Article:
The Snooty Cheese Lady

There is a charming European-style Wine+Market across the street from my office. Though the goods are exorbitantly priced, the epicurean treats cleverly excuse themselves on their own delicious merits. Having a penchant for all things European, I take lunch there whenever my wallet allows me a chance.
Last week as I was enjoying my slices of bread and cheese, jingling door bells interrupted the lazy afternoon. With a wisp of Chanel perfume the, what I assume must be, premier socialite of Lexington, Kentucky graced us with her presence. She wore a white suit with gold vest and light blue Hermes scarf. This woman sailed in the door with a long, “Helllooo dah-ling,” to the Wine+Market proprietor.
Classic.
She breezed past me, as it turns out Hermes scarves demand service before entry-level employed college graduates, and announced, “I’m holding a cheese tasting party next week and I desperately need a larger selection.” Never realized the lack of cheese would place one in such dire straits. “Money is no object,” she said. Well, heck, if that’s the case I’ve got some bills I can send your way Cheese Lady.

As the owner began pulling samples and making general inquiries, Cheese Lady began to strut around the store as if she owned it. Her hands would flick as she pointed to a wines and olive oils, reminding us all of that time she was in Italy and had the best wine ever and hasn’t been able to find anything like it since.
“There simply is nooooo food around here.” She said, “It’s all greased or fried. No flavor whatsoever! I like my food fresh! Fresh! Fresh!”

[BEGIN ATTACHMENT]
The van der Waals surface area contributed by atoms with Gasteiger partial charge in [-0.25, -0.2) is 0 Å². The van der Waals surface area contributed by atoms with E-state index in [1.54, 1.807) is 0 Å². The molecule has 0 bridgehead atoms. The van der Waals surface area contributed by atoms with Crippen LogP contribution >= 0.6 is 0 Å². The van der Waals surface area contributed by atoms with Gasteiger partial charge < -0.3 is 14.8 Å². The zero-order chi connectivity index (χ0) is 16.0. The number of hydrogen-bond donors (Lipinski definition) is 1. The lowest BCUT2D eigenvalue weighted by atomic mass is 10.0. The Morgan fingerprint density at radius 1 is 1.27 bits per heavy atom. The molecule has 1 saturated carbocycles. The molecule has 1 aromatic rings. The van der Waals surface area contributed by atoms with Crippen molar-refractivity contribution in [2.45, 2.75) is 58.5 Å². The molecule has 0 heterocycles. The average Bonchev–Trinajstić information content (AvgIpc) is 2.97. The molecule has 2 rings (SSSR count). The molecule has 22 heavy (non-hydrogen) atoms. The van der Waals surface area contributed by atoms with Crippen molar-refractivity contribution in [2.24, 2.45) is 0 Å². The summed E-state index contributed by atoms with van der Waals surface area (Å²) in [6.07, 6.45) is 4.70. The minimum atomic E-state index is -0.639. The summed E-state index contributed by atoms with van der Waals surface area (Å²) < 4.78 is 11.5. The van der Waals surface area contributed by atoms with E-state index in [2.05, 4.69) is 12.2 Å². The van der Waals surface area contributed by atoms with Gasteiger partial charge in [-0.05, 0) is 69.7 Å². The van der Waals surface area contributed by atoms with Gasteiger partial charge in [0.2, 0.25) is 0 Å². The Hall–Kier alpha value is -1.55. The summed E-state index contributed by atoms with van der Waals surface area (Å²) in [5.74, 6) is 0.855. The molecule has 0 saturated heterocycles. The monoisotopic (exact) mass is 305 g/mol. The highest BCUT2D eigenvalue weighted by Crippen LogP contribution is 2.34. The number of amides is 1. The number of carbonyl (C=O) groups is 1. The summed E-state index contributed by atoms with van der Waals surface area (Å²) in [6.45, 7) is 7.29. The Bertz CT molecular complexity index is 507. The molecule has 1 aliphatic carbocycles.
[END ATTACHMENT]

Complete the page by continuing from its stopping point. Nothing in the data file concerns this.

Okay, woman, we get the picture.
The Snooty Cheese Lady didn’t stay long, I’m sure she had another pressing engagement, but her memory stuck with me. I’m not a rich person – never have been and never will be. Though I have been blessed with my own trips to Italy and other charming experiences, my life is very down-to-Earth. I’m not here to scorn her wealth or even her cheese tasting party. What amazed and horrified me about this woman was her attitude. Whether a prince or pauper, how you treat those around you really determines your social abilities.
My parting words are hopefully encouraging, as always. More important than social status or bank accounts, you are only rich if Christ has lavished grace and the riches of His glorious inheritance upon you (Ephesians 1:7-8, 18).

2 Comments

  1. Bek on May 9, 2012 at 4:04 am

    so true! i love your reminder that it’s all about attitude. i’m sure you’ve seen that pic on pinterest that says something like “character is how you treat those who can do nothing for you” or something like that… how fitting!

  2. MB on May 16, 2012 at 2:35 pm

    I have been wanting to try this place for quite some time. Since you enjoy it, I am encouraged to hurry and visit. As for the snobby cheese lady, I do hope I run into her so I can darling her in my best holler accent. “Daahling, but of coursed you must be unaware that the line starts BEHIND me. What a lovvvvely Hermes scarf!” In my opinion, people like that need a taste of their own medicine. Money can purchase many things, alas manner is not one of them.

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